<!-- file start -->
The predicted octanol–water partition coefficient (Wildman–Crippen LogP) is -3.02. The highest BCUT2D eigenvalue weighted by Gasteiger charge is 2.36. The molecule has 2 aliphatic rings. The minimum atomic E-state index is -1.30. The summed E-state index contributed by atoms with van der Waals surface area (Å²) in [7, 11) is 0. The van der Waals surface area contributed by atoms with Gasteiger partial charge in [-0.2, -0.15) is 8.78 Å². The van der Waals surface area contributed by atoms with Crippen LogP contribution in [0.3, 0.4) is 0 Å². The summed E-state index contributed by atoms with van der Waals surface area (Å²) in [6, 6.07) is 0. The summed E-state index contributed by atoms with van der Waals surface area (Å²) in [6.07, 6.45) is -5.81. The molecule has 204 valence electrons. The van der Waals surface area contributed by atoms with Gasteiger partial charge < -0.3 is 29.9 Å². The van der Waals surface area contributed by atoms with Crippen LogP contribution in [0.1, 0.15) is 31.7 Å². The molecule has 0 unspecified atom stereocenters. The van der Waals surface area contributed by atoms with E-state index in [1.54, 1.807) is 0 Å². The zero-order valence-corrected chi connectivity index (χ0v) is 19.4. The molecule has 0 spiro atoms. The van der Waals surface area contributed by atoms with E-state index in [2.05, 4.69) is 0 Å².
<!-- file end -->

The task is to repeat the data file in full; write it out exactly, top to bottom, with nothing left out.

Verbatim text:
The predicted octanol–water partition coefficient (Wildman–Crippen LogP) is -3.02. The highest BCUT2D eigenvalue weighted by Gasteiger charge is 2.36. The molecule has 2 aliphatic rings. The minimum atomic E-state index is -1.30. The summed E-state index contributed by atoms with van der Waals surface area (Å²) in [7, 11) is 0. The van der Waals surface area contributed by atoms with Gasteiger partial charge in [-0.2, -0.15) is 8.78 Å². The van der Waals surface area contributed by atoms with Crippen LogP contribution in [0.3, 0.4) is 0 Å². The summed E-state index contributed by atoms with van der Waals surface area (Å²) in [6, 6.07) is 0. The summed E-state index contributed by atoms with van der Waals surface area (Å²) in [6.07, 6.45) is -5.81. The molecule has 204 valence electrons. The van der Waals surface area contributed by atoms with Gasteiger partial charge < -0.3 is 29.9 Å². The van der Waals surface area contributed by atoms with Crippen LogP contribution in [0.1, 0.15) is 31.7 Å². The molecule has 0 unspecified atom stereocenters. The van der Waals surface area contributed by atoms with E-state index in [1.54, 1.807) is 0 Å². The zero-order valence-corrected chi connectivity index (χ0v) is 19.4. The molecule has 0 spiro atoms. The van der Waals surface area contributed by atoms with E-state index in [2.05, 4.69) is 0 Å².